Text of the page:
So, Samantha, let’s get down to Native American Heritage Month. You and I had a few moments to catch up prior to recording, and you have such an interesting background. You grew up outside of Montreal, which is interesting to me, but on the U.S. side. You speak French but were raised with strong Italian influence and the cherry on top – we are celebrating Native American Heritage Month and you have Native American lineage.  That is a lot of influence in one person. So, tell me more.

SR: Exactly. Well, so let me tell you a little bit about how I was raised. For me, as a kid, I was always raised Italian; I never questioned it as my family was clearly very heavily focused on Italian American traditions. Your traditional Sunday pasta dinners and cooking Italian cuisine and doing all those kinds of things, and it was clear we’re very proud of that.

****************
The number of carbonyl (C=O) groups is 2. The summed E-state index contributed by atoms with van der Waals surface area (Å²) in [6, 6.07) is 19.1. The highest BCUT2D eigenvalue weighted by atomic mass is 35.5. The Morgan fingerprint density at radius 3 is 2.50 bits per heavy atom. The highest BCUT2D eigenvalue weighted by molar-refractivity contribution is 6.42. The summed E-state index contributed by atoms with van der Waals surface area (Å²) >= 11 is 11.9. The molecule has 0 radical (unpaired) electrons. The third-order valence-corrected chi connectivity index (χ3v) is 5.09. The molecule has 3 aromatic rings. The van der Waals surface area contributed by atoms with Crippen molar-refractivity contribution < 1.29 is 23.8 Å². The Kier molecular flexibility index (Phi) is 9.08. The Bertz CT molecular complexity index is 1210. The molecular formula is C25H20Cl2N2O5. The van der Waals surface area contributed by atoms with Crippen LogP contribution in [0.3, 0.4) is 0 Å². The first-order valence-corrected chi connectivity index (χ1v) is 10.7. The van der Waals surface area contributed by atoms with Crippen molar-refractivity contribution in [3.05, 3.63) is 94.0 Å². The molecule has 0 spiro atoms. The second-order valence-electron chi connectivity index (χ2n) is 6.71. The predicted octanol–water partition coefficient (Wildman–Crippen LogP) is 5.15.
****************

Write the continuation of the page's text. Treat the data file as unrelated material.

But it wasn’t really until my 20’s that I even thought to explore or consider that there was another side, right? It just wasn’t even discussed. So unfortunately it was a little too late as a number of those who could have shared some of the rich history had already passed, but I learned that there is a good bit of Native American history or Native American in my genetic history – Cherokee Indian. Clearly, not what you would expect to see it geographically up in the northeast.

AH: Right.

SR: So I always joke, someone was where they didn’t belong perhaps? But it was very interesting as I learned and when I got into my 20’s decided to pursue exploring what that history really was.